Saturday, 18 June 2011

On noses and tails

Thanks (I think) to a member of my uni's vegan/vegetarian group, my attention was brought to this article on an environmentalist website. (Warning: gross dead animal pics and slaughter talk) The subject is nose-to-tail eating, the uber-carnist practice of making 'use' of the whole dead animal instead of the more culturally acceptable bits.

You know what? I think that IF people are going to eat meat, they should do it this way. IF you're going to eat an animal's arse cheek, maybe the rectum shouldn't squick you out as much. IF you want to eat a dead animal, then maybe you should be up for doing the killing and butchering rather than paying for someone else to do it. The ifs are all there. My issue with this article and others like it is that I don't give these ifs much credence.

This article in particular glosses over a lot. If we leave aside the dubious comment about hunter-gatherer societies - who may, according to some scientists, have been more about the foraging than the hunting when it comes to day-to-day eating - there's still a fair bit to go on. For example, 'many of us environmentally conscious consumers need or crave animal protein'. 'Need' is a bit strong, for a start. And let's conflate need with cravings, while we're about it, and elevate the latter to the level of the former. This means we don't have to be even vaguely critical about giving in to these cravings - because, after all, they're a need. And that, ducklings and grasshoppers, is the only justification given by the article for eating meat in the first place.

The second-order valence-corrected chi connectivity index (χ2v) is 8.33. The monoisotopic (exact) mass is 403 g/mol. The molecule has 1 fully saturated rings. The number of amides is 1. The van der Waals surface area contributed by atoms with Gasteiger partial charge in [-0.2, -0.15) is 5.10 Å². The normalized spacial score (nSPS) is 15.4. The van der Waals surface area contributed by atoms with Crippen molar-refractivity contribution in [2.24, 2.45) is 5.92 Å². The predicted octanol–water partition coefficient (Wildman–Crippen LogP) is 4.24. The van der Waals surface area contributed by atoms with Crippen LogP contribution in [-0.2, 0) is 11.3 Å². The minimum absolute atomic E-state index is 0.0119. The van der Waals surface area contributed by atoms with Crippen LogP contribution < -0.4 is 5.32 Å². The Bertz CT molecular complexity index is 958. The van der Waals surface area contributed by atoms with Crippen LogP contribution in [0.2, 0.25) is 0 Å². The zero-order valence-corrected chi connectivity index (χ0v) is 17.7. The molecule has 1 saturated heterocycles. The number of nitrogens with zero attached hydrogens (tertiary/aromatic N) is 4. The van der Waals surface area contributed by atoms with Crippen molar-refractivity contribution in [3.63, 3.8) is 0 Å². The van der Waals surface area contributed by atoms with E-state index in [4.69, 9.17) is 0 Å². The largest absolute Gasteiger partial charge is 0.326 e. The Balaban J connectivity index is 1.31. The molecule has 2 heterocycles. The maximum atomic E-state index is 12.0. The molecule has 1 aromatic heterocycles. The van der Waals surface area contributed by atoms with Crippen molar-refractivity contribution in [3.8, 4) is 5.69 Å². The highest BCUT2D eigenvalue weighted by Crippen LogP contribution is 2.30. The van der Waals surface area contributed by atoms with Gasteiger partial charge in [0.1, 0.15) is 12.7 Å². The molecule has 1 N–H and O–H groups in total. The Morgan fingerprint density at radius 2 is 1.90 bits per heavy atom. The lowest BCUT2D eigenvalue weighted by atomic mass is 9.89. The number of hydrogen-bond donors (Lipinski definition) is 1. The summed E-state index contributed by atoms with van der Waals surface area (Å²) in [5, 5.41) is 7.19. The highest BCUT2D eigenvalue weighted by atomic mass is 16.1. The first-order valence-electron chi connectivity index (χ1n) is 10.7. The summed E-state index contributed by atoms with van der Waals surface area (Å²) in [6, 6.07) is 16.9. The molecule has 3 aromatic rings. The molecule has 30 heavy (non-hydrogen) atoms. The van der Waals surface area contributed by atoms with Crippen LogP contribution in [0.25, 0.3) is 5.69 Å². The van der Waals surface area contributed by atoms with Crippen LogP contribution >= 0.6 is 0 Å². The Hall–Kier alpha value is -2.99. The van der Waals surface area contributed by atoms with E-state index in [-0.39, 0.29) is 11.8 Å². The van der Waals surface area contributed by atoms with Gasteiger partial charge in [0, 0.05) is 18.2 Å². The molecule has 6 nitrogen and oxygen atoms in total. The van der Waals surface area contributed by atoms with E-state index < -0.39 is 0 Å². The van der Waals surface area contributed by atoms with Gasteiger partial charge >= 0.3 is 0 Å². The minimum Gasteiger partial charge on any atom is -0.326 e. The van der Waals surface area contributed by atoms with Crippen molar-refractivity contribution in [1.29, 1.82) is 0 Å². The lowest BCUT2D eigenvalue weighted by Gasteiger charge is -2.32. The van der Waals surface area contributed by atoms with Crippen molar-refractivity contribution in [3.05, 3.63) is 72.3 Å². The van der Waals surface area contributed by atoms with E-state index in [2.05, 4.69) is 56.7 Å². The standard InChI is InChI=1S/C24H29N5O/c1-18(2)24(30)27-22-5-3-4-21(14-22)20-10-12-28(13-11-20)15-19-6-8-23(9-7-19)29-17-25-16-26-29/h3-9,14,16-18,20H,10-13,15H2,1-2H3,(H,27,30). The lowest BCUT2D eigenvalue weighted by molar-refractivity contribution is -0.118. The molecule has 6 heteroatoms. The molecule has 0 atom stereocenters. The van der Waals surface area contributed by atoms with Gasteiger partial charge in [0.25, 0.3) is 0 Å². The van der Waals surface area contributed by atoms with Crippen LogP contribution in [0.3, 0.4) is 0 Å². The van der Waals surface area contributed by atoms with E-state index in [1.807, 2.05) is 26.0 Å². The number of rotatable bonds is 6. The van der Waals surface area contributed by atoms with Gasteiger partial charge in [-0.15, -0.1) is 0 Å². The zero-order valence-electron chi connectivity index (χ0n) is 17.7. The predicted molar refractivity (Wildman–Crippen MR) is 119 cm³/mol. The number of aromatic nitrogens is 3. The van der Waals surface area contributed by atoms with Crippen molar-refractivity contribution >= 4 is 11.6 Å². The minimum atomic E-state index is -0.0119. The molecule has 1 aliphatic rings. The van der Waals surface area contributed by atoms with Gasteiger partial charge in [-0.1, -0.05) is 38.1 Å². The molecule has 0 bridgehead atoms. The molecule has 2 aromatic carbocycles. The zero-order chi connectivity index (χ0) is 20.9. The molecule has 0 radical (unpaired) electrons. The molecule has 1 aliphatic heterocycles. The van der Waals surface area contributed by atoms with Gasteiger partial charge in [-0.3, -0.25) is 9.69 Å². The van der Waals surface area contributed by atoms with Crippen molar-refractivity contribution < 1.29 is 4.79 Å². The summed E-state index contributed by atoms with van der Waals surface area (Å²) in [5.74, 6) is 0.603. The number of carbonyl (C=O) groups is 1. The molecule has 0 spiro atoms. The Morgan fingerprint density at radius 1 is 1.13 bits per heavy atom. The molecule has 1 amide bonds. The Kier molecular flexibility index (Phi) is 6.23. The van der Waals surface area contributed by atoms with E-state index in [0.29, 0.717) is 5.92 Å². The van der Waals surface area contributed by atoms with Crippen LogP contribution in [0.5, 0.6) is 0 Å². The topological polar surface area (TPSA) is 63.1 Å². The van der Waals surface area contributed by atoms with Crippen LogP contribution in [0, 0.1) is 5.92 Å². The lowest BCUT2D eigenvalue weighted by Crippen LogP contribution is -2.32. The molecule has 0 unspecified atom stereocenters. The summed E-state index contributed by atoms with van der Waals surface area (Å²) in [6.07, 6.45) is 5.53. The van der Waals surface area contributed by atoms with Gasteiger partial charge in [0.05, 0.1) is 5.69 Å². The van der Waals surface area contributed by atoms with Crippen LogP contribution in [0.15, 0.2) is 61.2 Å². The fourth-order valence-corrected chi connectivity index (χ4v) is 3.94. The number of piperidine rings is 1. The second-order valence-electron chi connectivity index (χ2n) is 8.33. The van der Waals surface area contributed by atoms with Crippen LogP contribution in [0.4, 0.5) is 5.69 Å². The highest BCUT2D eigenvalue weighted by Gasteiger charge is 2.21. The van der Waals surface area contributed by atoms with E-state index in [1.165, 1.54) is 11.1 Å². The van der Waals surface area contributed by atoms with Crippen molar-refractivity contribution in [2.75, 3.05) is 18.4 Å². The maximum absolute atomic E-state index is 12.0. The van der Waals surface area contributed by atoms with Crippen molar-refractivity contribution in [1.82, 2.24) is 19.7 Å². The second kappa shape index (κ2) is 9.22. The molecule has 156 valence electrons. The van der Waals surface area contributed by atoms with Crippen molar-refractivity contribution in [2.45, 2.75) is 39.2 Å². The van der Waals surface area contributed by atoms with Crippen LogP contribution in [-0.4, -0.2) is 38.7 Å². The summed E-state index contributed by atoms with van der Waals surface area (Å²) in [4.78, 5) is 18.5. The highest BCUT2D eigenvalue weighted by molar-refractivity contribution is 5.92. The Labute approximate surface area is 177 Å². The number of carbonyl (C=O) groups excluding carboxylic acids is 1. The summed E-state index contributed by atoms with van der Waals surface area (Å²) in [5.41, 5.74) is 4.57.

Let's switch focus here. The problem isn't that meat-eaters are being too fussy about which bits they eat - the problem is that animals and animal derivatives are still considered part of a normal diet at all. Finding newer and possibly yuckier loopholes is not a solution.

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